Thursday, July 31, 2014

Frequentist vs. Bayesian Statistics

Two approaches to problems in the world of statistics and machine learning are that of frequentist and Bayesian statistics. This comic from XKCD illustrates a difference between the two viewpoints.


We have a neutrino detector that measures whether the sun has gone nova. The detector is not perfect; 1/36 times, the detector incorrectly indicates whether or not the sun has gone nova. [The probability of rolling two fair die as both 6 is 1/6 * 1/6 = 1/36.]

Next, we push the button on the detector to try it, and it indicates that the sun has gone nova. Has the sun indeed exploded? [The sun is shining on the other side of the earth, and there is a time lag for the light from the sun to reach us.]

The frequentist might make the following point. The probability that the detector would lie to us is 1/36. That's pretty small...

The Bayesian statistician cannot argue with this point. However, and this is the distinction between the two mindsets, the Bayesian statistician would take his or her prior knowledge into account that the probability of the sun exploding today is very small, so most likely the detector is lying, in spite of the fact that the detector is unlikely to lie.

Let's put this into some formal mathematics. Define two events:
E: the sun has exploded
D: the neutrino detector has detected an explosion.

We know that the probability that the detector has detected an explosion given that there was not actually an explosion is P(D | ~E) = 1/36. The quantity that we're interested in for making this bet is the probability that there was actually an explosion given the data that the detector has detected an explosion, P(E | D). A fancy name for this probability is the posterior probability.

To get the posterior P(E | D), we need to use Bayes' theorem:

P(E | D) = P(D | E) P(E) / P(D).

The term P(D | E) is called the likelihood; this is the probability of observing the data given the event. Frequentists focus on the likelihood when determining whether or not an event has occurred. In this case,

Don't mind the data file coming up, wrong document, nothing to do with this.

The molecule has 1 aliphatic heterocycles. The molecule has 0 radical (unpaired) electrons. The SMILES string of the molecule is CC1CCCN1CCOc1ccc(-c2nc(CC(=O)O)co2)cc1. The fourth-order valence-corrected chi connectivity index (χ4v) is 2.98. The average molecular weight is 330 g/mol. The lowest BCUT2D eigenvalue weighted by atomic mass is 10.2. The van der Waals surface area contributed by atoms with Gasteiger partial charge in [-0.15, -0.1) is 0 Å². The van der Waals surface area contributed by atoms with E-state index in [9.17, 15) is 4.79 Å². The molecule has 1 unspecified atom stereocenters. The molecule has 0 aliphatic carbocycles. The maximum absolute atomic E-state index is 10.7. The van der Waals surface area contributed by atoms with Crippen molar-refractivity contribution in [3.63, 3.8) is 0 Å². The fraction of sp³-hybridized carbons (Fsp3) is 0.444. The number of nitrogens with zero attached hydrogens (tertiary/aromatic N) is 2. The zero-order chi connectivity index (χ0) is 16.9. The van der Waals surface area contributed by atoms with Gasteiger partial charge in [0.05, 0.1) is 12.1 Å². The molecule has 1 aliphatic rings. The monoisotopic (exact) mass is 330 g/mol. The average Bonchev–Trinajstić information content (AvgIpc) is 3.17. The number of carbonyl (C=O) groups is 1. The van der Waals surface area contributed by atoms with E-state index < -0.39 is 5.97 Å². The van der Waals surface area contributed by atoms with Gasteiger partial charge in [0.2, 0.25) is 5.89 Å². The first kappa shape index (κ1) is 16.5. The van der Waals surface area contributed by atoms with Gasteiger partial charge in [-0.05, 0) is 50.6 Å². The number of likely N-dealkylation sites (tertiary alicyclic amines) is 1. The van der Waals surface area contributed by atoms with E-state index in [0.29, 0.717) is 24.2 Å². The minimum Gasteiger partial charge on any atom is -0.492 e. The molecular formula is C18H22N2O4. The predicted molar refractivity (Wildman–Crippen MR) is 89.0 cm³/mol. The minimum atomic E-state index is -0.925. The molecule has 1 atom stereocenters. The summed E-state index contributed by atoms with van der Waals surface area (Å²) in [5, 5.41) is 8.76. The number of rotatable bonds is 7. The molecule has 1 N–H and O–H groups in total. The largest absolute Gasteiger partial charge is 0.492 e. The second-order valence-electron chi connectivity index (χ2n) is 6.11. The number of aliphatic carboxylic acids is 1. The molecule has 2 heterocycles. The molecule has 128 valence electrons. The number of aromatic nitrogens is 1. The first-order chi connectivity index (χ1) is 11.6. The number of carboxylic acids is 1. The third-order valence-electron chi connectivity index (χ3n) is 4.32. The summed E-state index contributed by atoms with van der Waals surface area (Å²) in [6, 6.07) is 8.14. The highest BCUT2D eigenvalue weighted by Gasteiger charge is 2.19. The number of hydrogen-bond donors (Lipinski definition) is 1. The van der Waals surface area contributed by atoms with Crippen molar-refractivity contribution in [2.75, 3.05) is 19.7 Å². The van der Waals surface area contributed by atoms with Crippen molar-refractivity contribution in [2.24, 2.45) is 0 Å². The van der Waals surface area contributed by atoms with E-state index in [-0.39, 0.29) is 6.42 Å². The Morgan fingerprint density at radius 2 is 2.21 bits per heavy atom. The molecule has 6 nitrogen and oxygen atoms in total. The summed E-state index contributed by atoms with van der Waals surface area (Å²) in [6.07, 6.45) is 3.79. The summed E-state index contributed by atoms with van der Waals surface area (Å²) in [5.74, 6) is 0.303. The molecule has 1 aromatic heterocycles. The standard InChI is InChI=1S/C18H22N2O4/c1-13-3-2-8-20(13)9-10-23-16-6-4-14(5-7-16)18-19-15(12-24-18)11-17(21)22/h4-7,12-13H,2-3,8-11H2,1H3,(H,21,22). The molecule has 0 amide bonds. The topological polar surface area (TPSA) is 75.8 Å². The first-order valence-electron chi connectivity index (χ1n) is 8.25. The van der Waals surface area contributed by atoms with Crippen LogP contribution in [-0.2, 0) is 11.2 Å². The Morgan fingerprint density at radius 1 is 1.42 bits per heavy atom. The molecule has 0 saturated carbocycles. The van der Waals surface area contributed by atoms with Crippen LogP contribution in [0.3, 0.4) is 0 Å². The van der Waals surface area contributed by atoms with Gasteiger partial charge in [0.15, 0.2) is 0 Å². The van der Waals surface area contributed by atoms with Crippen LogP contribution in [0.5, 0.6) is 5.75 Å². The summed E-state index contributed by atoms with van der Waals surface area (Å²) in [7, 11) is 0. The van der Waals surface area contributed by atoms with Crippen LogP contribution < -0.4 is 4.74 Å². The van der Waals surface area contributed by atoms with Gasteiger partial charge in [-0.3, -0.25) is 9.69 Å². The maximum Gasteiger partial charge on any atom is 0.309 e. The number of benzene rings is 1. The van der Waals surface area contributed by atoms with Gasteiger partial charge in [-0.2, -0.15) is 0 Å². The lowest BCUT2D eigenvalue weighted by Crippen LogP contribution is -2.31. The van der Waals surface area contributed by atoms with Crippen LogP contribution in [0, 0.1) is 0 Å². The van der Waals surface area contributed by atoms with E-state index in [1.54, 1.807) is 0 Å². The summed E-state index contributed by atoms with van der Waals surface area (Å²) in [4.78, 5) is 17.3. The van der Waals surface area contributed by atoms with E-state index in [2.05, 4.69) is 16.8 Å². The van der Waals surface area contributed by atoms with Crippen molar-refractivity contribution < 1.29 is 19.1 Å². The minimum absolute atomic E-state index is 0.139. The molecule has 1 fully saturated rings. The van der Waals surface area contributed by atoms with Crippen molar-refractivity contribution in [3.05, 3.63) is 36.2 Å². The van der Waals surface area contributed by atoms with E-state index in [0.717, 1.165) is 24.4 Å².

P(D | E) = 1 - P(~D | E) = 1 - 1/36 = 35/36.
The likelihood is quite high, so the frequentist might conclude that the sun indeed exploded.

However, of course, Bayes' theorem tells us that there is another contribution to the story: the term P(E), which is called the prior. This is simply the probability that the sun has exploded. We know that this is indeed very small, and the Bayesian statistician would inject this "prior knowledge" into the problem, hence taking the prior probability P(E) into account in determining P(E | D).

The probability of the detector detecting an explosion P(D) is somewhat redundant since we can write it in terms of other quantities:
P(D) = P(D | E) P(E) + [1 - P(D | E)] [1 - P(E)].
     ... = 34/36 P(E) + 1/36.
Note that this term goes to 1/36 as P(E) gets small and is 35/36 if P(E) = 1 (i.e. if the sun exploded with certainty) .

Thus, we should write the probability that the sun actually exploded, given our evidence that the neutrino detector went off,
P(E | D) = 35/36 P(E) / ( 34/36 P(E) + 1/36).
At small prior probabilities, this looks like
P(E | D) ~ 35 P(E).
The Bayesian statistician knows that the astronomically small prior P(E) overwhelms the high likelihood P(D | E).

In this problem, we clearly have a reason to inject our belief/prior knowledge that P(E) is very small, so it is very easy to agree with the Bayesian statistician. However, in many cases, it is difficult or unjustified to assume prior knowledge P(E).

This bet is quite moot anyway. Consider the "loss function": if the Bayesian statistician is correct, you lose $50. If the Bayesian statistician is incorrect, the world will end and you probably won't have a chance to spend the $50.